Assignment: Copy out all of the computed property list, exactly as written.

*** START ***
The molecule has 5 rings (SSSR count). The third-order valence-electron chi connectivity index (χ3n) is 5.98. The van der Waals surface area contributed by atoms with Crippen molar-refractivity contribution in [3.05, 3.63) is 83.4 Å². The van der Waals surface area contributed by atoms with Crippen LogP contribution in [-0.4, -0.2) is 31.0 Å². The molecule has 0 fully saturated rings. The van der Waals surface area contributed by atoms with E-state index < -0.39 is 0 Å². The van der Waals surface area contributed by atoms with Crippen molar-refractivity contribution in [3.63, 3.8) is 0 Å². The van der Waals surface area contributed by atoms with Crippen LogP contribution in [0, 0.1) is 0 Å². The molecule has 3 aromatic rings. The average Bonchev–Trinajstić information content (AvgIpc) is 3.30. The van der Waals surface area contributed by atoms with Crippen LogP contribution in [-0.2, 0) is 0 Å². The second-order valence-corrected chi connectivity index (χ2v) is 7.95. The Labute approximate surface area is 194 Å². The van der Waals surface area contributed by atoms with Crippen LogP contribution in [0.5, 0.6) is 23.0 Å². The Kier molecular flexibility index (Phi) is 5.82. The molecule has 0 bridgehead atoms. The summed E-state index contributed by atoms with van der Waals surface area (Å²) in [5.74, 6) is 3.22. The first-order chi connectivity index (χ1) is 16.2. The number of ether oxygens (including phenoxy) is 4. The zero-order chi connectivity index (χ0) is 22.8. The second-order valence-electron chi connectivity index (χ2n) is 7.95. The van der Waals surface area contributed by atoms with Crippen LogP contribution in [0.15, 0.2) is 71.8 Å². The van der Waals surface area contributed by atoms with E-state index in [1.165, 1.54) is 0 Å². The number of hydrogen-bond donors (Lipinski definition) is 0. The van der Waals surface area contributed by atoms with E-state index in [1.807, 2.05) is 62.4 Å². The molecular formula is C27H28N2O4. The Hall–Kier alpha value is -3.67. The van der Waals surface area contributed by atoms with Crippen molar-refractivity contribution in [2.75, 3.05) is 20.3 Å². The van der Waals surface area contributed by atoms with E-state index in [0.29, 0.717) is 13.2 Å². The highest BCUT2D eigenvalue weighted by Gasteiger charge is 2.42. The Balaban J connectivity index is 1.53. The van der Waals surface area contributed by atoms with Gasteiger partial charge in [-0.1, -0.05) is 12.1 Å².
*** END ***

The molecule has 5 rings (SSSR count). The third-order valence-electron chi connectivity index (χ3n) is 5.98. The van der Waals surface area contributed by atoms with Crippen molar-refractivity contribution in [3.05, 3.63) is 83.4 Å². The van der Waals surface area contributed by atoms with Crippen LogP contribution in [-0.4, -0.2) is 31.0 Å². The molecule has 0 fully saturated rings. The van der Waals surface area contributed by atoms with E-state index < -0.39 is 0 Å². The van der Waals surface area contributed by atoms with Crippen molar-refractivity contribution in [3.63, 3.8) is 0 Å². The van der Waals surface area contributed by atoms with Crippen LogP contribution in [0, 0.1) is 0 Å². The molecule has 3 aromatic rings. The average Bonchev–Trinajstić information content (AvgIpc) is 3.30. The van der Waals surface area contributed by atoms with Crippen LogP contribution in [-0.2, 0) is 0 Å². The second-order valence-corrected chi connectivity index (χ2v) is 7.95. The Labute approximate surface area is 194 Å². The van der Waals surface area contributed by atoms with Crippen LogP contribution in [0.5, 0.6) is 23.0 Å². The Kier molecular flexibility index (Phi) is 5.82. The molecule has 0 bridgehead atoms. The summed E-state index contributed by atoms with van der Waals surface area (Å²) in [5.74, 6) is 3.22. The first-order chi connectivity index (χ1) is 16.2. The number of ether oxygens (including phenoxy) is 4. The zero-order chi connectivity index (χ0) is 22.8. The second-order valence-electron chi connectivity index (χ2n) is 7.95. The van der Waals surface area contributed by atoms with Crippen LogP contribution in [0.15, 0.2) is 71.8 Å². The van der Waals surface area contributed by atoms with E-state index in [1.165, 1.54) is 0 Å². The number of hydrogen-bond donors (Lipinski definition) is 0. The van der Waals surface area contributed by atoms with E-state index in [1.807, 2.05) is 62.4 Å². The molecular formula is C27H28N2O4. The Hall–Kier alpha value is -3.67. The van der Waals surface area contributed by atoms with Crippen molar-refractivity contribution in [2.75, 3.05) is 20.3 Å². The van der Waals surface area contributed by atoms with E-state index in [0.29, 0.717) is 13.2 Å². The highest BCUT2D eigenvalue weighted by Gasteiger charge is 2.42. The Balaban J connectivity index is 1.53. The van der Waals surface area contributed by atoms with Gasteiger partial charge in [-0.1, -0.05) is 12.1 Å².